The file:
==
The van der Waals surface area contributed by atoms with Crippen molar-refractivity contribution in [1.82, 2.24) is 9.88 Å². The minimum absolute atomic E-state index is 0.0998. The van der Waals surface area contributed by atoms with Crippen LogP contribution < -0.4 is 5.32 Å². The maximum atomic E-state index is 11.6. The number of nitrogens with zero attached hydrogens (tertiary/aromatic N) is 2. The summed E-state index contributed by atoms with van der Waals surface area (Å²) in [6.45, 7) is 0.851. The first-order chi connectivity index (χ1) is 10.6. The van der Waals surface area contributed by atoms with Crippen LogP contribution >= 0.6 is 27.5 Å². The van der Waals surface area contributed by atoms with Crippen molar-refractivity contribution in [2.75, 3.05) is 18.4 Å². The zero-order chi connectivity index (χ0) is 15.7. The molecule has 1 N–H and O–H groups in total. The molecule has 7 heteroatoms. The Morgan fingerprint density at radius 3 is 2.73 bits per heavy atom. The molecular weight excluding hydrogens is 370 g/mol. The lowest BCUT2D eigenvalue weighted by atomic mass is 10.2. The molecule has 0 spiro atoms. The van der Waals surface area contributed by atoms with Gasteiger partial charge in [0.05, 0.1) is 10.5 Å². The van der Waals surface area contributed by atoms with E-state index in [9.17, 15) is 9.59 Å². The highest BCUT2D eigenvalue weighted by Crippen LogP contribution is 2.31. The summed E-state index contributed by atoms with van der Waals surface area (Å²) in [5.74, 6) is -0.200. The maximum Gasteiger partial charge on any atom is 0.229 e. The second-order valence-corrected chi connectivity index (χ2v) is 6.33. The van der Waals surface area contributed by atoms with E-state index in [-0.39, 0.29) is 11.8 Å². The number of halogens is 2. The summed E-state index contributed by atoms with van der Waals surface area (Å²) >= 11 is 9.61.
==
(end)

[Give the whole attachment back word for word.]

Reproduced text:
The van der Waals surface area contributed by atoms with Crippen molar-refractivity contribution in [1.82, 2.24) is 9.88 Å². The minimum absolute atomic E-state index is 0.0998. The van der Waals surface area contributed by atoms with Crippen LogP contribution < -0.4 is 5.32 Å². The maximum atomic E-state index is 11.6. The number of nitrogens with zero attached hydrogens (tertiary/aromatic N) is 2. The summed E-state index contributed by atoms with van der Waals surface area (Å²) in [6.45, 7) is 0.851. The first-order chi connectivity index (χ1) is 10.6. The van der Waals surface area contributed by atoms with Crippen LogP contribution >= 0.6 is 27.5 Å². The van der Waals surface area contributed by atoms with Crippen molar-refractivity contribution in [2.75, 3.05) is 18.4 Å². The zero-order chi connectivity index (χ0) is 15.7. The molecule has 1 N–H and O–H groups in total. The molecule has 7 heteroatoms. The Morgan fingerprint density at radius 3 is 2.73 bits per heavy atom. The molecular weight excluding hydrogens is 370 g/mol. The lowest BCUT2D eigenvalue weighted by atomic mass is 10.2. The molecule has 0 spiro atoms. The van der Waals surface area contributed by atoms with Gasteiger partial charge in [0.05, 0.1) is 10.5 Å². The van der Waals surface area contributed by atoms with E-state index in [9.17, 15) is 9.59 Å². The highest BCUT2D eigenvalue weighted by Crippen LogP contribution is 2.31. The summed E-state index contributed by atoms with van der Waals surface area (Å²) in [5.74, 6) is -0.200. The maximum Gasteiger partial charge on any atom is 0.229 e. The second-order valence-corrected chi connectivity index (χ2v) is 6.33. The van der Waals surface area contributed by atoms with E-state index in [-0.39, 0.29) is 11.8 Å². The number of halogens is 2. The summed E-state index contributed by atoms with van der Waals surface area (Å²) >= 11 is 9.61.